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- By Susumu Yuzurio
Meghan Milloy is Co-Founder Republican Women for Progress and EYL40 Young Leader
When we started Republican Women for Progress in early 2017, we did so under the belief that if more women were involved in Republican politics and Republican leadership, Donald Trump never would have been our party’s nominee, and he certainly would not have been elected President.
A year later, we are faced with an incredible irony: On one hand, Donald Trump’s presidency is inspiring so many women to run for office and participate in political conversation and activities; but, at the same time, his policy agenda and rhetoric are setting women back by leaps and bounds. As we wade through what are sure to be a murky few years for moderate Republicans, especially moderate Republican women like us, our focus should be on fanning the flames of the former in an effort to combat the latter.
Probably the most frequent conversation we’ve had as we talk to candidates and potential candidates around the country is about how men and women approach candidacy completely differently.
Donald Trump’s policy agenda and rhetoric are setting women back by leaps and bounds
When men are deciding to run, more often than not their first question is, “Can I win?” Women, on the other hand, first ask, “How will this impact my family, friends, career, life?”
It is not difficult to recognise the direct correlation between women’s strength as coalition and community builders and their hesitancy to abandon the communities they have built ‒ whether family, office, church, or the like ‒ to throw their hat into an election that they may very well lose. These traits are hugely beneficial assets once women are in office, but they tend to become impediments to actually running for office.
There is so much that can be done to empower women to enter politics around the world, but there are three main areas that can have the most immediate impact: education, recruitment and funding.
Women candidates and non-candidates alike can always use more policy education, and if they tell you otherwise, they are lying. The most valuable asset for a woman that wants to be involved in politics is a deep understanding of the policy concerns affecting her community. Whether that means knowing everything there is to know about national healthcare or fully understanding the ins and outs of a water project in a rural county, to engage in politics effectively, women must be able to communicate effectively. Even for women that don’t want to run for office but that want to be more involved in political activism or just political discussions in their social groups, the best tool a woman can offer is a knowledge base to back up any political or policy opinions she presents.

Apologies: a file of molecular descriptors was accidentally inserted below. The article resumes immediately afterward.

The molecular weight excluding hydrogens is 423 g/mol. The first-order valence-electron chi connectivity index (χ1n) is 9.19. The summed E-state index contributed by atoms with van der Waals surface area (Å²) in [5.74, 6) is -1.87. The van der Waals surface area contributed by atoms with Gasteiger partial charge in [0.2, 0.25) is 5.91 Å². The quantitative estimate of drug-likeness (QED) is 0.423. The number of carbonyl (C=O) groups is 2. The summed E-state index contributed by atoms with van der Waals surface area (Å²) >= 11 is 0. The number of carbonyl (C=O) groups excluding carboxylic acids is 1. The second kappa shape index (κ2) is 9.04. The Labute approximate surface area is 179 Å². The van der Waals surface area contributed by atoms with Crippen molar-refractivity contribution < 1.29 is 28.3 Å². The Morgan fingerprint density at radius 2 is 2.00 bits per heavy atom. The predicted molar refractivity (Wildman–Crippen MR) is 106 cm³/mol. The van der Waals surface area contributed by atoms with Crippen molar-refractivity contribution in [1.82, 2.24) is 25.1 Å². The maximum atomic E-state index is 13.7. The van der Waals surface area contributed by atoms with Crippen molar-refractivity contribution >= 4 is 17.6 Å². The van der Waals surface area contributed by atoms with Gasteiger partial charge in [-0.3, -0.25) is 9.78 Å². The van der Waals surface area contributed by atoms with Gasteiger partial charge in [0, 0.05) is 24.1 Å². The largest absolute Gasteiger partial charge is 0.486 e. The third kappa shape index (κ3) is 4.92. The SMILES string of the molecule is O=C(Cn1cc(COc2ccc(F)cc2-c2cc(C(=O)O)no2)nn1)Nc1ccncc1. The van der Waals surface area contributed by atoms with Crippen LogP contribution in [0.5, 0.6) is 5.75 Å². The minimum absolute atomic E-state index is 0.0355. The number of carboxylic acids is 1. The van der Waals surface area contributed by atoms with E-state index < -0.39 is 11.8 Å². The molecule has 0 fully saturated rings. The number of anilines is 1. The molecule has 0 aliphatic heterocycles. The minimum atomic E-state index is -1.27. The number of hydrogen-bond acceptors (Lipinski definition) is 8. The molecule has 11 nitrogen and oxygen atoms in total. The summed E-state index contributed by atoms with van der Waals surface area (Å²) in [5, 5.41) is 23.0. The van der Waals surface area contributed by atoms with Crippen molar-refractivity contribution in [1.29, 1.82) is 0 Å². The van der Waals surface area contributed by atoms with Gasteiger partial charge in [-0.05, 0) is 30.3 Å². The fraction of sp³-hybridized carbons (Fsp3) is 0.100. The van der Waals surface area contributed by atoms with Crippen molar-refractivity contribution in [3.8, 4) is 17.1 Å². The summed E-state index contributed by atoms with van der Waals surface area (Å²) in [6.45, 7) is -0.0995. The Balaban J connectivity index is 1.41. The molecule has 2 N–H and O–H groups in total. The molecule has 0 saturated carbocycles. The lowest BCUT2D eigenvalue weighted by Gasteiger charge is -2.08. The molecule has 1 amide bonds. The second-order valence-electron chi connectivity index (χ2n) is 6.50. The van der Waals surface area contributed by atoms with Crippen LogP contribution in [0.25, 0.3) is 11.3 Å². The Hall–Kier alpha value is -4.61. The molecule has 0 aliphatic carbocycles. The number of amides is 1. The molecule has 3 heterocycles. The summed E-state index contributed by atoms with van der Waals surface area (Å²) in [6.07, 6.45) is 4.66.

As Republican Women for Progress, policy education has been our top priority. Democrats have been so good for so long at offering free policy training programmes, specifically to women, at all levels. Republicans have not, and that has set back female representation within the Republican party. Once women are equally equipped to engage in the policy conversation, the dialogue will shift dramatically.
It is often said that men ask to run for office and women have to be asked to run. That is not far from the truth, as discussed above.
Another thing Democrats have been good at and Republicans have been bad at is recruiting women at all levels to create a pipeline of strong female candidates starting at the local and state level and working their way up to the national stage. Especially in the era of Trump, there are so many brilliant women who want to run for office but just don’t know exactly how to get started. Sometimes all it takes is a non-profit group like ours to tell them that we believe they should run for office and work through their concerns. There are plenty of good candidates out there; we just have to find them.
There is so much that can be done to empower women to enter politics around the world
Last but not least, to empower women, their campaigns and the programmes supporting them have to have adequate finances to operate. Another thing we have found in talking to candidates is that women really don’t like asking people for money – even if it is to support their own campaign or their own political group. It takes a village to raise a child, and it takes a village of likeminded donors to really affect the change we want to see in the world.
It may not be the easiest of conversations to have, but women have to stand up to ask for people’s support – both financially and not – to enter the political stage. And it should be a priority for outside groups to specifically focus on women running for office and help make those conversations easier to have.
We have learned a lot since Trump’s election, and we still have a lot to learn. To be sure, there is plenty to criticise with this administration, but the silver lining of it all is that women of all walks of life are more engaged in politics than ever. So long as we can keep that spark alive by educating, recruiting, and funding effectively, we will turn a new page of women’s empowerment and involvement in the years to come – also beyond the United States.
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